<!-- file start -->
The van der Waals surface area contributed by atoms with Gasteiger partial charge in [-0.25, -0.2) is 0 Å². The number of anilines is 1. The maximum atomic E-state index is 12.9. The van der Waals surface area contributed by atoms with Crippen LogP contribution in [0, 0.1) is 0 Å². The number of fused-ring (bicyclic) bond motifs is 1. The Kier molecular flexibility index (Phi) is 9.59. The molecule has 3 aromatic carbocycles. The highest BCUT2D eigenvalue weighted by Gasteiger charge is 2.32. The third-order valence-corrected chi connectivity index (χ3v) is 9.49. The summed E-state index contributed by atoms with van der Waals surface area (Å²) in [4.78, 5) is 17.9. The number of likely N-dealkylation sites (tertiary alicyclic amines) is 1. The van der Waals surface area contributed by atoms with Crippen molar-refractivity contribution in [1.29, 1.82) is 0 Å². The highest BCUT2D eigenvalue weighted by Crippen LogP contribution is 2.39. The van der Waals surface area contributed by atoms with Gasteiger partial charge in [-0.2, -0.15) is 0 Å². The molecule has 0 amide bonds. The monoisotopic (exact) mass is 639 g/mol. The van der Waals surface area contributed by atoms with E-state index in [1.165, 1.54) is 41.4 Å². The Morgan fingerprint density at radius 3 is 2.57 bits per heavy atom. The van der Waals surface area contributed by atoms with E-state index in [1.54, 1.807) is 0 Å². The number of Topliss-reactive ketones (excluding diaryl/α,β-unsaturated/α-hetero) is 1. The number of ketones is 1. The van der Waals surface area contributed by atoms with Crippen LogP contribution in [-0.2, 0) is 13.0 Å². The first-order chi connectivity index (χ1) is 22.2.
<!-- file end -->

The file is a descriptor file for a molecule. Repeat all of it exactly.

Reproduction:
The van der Waals surface area contributed by atoms with Gasteiger partial charge in [-0.25, -0.2) is 0 Å². The number of anilines is 1. The maximum atomic E-state index is 12.9. The van der Waals surface area contributed by atoms with Crippen LogP contribution in [0, 0.1) is 0 Å². The number of fused-ring (bicyclic) bond motifs is 1. The Kier molecular flexibility index (Phi) is 9.59. The molecule has 3 aromatic carbocycles. The highest BCUT2D eigenvalue weighted by Gasteiger charge is 2.32. The third-order valence-corrected chi connectivity index (χ3v) is 9.49. The summed E-state index contributed by atoms with van der Waals surface area (Å²) in [4.78, 5) is 17.9. The number of likely N-dealkylation sites (tertiary alicyclic amines) is 1. The van der Waals surface area contributed by atoms with Crippen molar-refractivity contribution in [1.29, 1.82) is 0 Å². The highest BCUT2D eigenvalue weighted by Crippen LogP contribution is 2.39. The van der Waals surface area contributed by atoms with Gasteiger partial charge in [-0.2, -0.15) is 0 Å². The molecule has 0 amide bonds. The monoisotopic (exact) mass is 639 g/mol. The van der Waals surface area contributed by atoms with E-state index in [1.165, 1.54) is 41.4 Å². The Morgan fingerprint density at radius 3 is 2.57 bits per heavy atom. The van der Waals surface area contributed by atoms with E-state index in [1.54, 1.807) is 0 Å². The number of Topliss-reactive ketones (excluding diaryl/α,β-unsaturated/α-hetero) is 1. The number of ketones is 1. The van der Waals surface area contributed by atoms with Crippen LogP contribution in [-0.2, 0) is 13.0 Å². The first-order chi connectivity index (χ1) is 22.2.